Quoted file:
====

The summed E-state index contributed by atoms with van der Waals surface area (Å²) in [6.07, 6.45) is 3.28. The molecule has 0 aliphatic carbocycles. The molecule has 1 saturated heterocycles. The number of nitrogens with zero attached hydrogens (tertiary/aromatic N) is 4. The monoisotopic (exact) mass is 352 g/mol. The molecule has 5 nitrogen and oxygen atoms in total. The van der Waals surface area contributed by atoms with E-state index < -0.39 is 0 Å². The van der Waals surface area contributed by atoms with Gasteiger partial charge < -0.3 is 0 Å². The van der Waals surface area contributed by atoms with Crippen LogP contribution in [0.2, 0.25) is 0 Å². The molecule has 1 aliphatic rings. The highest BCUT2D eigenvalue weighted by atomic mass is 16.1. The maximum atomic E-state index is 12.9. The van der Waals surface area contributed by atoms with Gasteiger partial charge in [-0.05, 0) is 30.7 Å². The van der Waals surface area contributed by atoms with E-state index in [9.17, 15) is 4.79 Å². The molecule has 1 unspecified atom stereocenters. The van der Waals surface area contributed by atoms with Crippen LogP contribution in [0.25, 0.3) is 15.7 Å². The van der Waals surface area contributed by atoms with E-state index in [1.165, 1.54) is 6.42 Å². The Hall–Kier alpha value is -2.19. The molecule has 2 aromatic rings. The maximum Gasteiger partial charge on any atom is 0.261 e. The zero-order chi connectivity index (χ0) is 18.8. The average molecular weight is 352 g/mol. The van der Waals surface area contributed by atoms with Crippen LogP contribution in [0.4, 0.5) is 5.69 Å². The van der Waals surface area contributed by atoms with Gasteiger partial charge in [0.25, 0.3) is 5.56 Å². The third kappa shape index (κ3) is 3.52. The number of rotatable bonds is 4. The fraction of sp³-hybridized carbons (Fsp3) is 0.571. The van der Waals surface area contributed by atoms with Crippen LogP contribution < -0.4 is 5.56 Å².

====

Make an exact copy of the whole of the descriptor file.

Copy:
The summed E-state index contributed by atoms with van der Waals surface area (Å²) in [6.07, 6.45) is 3.28. The molecule has 0 aliphatic carbocycles. The molecule has 1 saturated heterocycles. The number of nitrogens with zero attached hydrogens (tertiary/aromatic N) is 4. The monoisotopic (exact) mass is 352 g/mol. The molecule has 5 nitrogen and oxygen atoms in total. The van der Waals surface area contributed by atoms with E-state index < -0.39 is 0 Å². The van der Waals surface area contributed by atoms with Gasteiger partial charge < -0.3 is 0 Å². The van der Waals surface area contributed by atoms with Crippen LogP contribution in [0.2, 0.25) is 0 Å². The molecule has 1 aliphatic rings. The highest BCUT2D eigenvalue weighted by atomic mass is 16.1. The maximum atomic E-state index is 12.9. The van der Waals surface area contributed by atoms with Gasteiger partial charge in [-0.05, 0) is 30.7 Å². The van der Waals surface area contributed by atoms with E-state index in [9.17, 15) is 4.79 Å². The molecule has 1 unspecified atom stereocenters. The van der Waals surface area contributed by atoms with Crippen LogP contribution in [0.25, 0.3) is 15.7 Å². The van der Waals surface area contributed by atoms with E-state index in [1.165, 1.54) is 6.42 Å². The Hall–Kier alpha value is -2.19. The molecule has 2 aromatic rings. The maximum Gasteiger partial charge on any atom is 0.261 e. The zero-order chi connectivity index (χ0) is 18.8. The average molecular weight is 352 g/mol. The van der Waals surface area contributed by atoms with Crippen LogP contribution in [0.4, 0.5) is 5.69 Å². The van der Waals surface area contributed by atoms with Gasteiger partial charge in [0.25, 0.3) is 5.56 Å². The third kappa shape index (κ3) is 3.52. The number of rotatable bonds is 4. The fraction of sp³-hybridized carbons (Fsp3) is 0.571. The van der Waals surface area contributed by atoms with Crippen LogP contribution < -0.4 is 5.56 Å².